Dr. Mark Humphrys

School of Computing. Dublin City University.

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6.1.3 Sockets

Sockets are a service provided by transport layer.
Set of primitives to enable a bi-directional comms link between A and B.

Primitive socket commands in TCP.

  1. Server side: Server startup executes SOCKET, BIND, LISTEN.
    LISTEN - allocate queue for multiple simultaneous clients.

    ACCEPT - suspend server until request. When client request arrives: ACCEPT returns.
    Start new socket (thread or process) with same properties as original, this handles the request,
    server goes on waiting on original socket.
    If new request arrives while spawning thread for this one, it is queued.
    If queue full it is refused.

  2. Client side: SOCKET to create. Then CONNECT. When this returns the socket is open.

    Both sides can now SEND, RECEIVE.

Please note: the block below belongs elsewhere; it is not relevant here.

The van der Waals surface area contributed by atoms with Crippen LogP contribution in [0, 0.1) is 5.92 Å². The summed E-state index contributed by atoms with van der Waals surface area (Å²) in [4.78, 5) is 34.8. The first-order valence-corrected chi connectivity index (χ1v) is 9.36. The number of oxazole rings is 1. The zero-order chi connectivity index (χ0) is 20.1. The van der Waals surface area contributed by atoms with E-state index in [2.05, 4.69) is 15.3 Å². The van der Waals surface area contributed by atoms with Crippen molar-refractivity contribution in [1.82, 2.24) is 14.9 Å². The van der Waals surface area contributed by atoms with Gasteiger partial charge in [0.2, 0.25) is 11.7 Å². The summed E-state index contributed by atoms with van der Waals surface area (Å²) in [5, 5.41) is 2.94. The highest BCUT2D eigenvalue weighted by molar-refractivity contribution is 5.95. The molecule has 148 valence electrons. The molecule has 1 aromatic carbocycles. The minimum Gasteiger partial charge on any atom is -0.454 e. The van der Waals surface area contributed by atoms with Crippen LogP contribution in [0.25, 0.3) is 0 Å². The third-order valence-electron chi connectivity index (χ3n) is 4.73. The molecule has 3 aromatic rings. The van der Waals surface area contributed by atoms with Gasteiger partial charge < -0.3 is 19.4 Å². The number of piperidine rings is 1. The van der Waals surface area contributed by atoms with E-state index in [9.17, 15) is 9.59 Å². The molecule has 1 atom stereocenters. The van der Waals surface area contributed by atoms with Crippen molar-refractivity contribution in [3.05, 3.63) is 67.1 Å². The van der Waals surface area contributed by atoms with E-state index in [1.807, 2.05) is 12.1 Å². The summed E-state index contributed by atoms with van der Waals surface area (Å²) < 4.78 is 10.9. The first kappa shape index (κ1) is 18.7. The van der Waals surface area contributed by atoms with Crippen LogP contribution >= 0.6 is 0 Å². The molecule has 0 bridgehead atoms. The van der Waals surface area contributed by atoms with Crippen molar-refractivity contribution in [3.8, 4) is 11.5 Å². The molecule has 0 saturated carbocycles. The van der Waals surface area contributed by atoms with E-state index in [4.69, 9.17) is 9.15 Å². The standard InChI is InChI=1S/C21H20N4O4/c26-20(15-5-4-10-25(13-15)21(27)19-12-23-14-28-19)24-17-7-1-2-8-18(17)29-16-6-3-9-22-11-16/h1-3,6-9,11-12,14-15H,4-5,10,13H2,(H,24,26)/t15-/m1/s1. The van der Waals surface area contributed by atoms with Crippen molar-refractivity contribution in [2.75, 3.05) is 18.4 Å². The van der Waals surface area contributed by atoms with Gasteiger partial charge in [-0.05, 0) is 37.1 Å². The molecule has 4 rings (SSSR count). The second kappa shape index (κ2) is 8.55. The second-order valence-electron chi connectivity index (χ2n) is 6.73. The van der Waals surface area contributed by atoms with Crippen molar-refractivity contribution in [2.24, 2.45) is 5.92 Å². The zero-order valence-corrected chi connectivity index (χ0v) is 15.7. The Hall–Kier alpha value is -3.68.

Connection not released until both sides do CLOSE. Typically client does it, server acks.


Server code in C

A simple file server in C, explained in 6.1.4:

Infinite loop. Can only be stopped by external kill (end process).
ACCEPT returns - client has connected.
Can both read from and write to the "socket address" sa.

Client sends the file name it wants.
Server writes the file to the socket and then closes the socket.
Back to infinite loop: ACCEPT - suspend waiting for next request.

Client code in C

The client for the file server:


$ client host filename 
returns file contents to stdout.

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On the Internet since 1987.

Wikipedia: Sometimes I link to Wikipedia. I have written something In defence of Wikipedia. It is often a useful starting point but you cannot trust it. Linking to it is like linking to a Google search. A starting point, not a destination. I automatically highlight in red all links to Wikipedia and Google search and other possibly-unreliable user-generated content.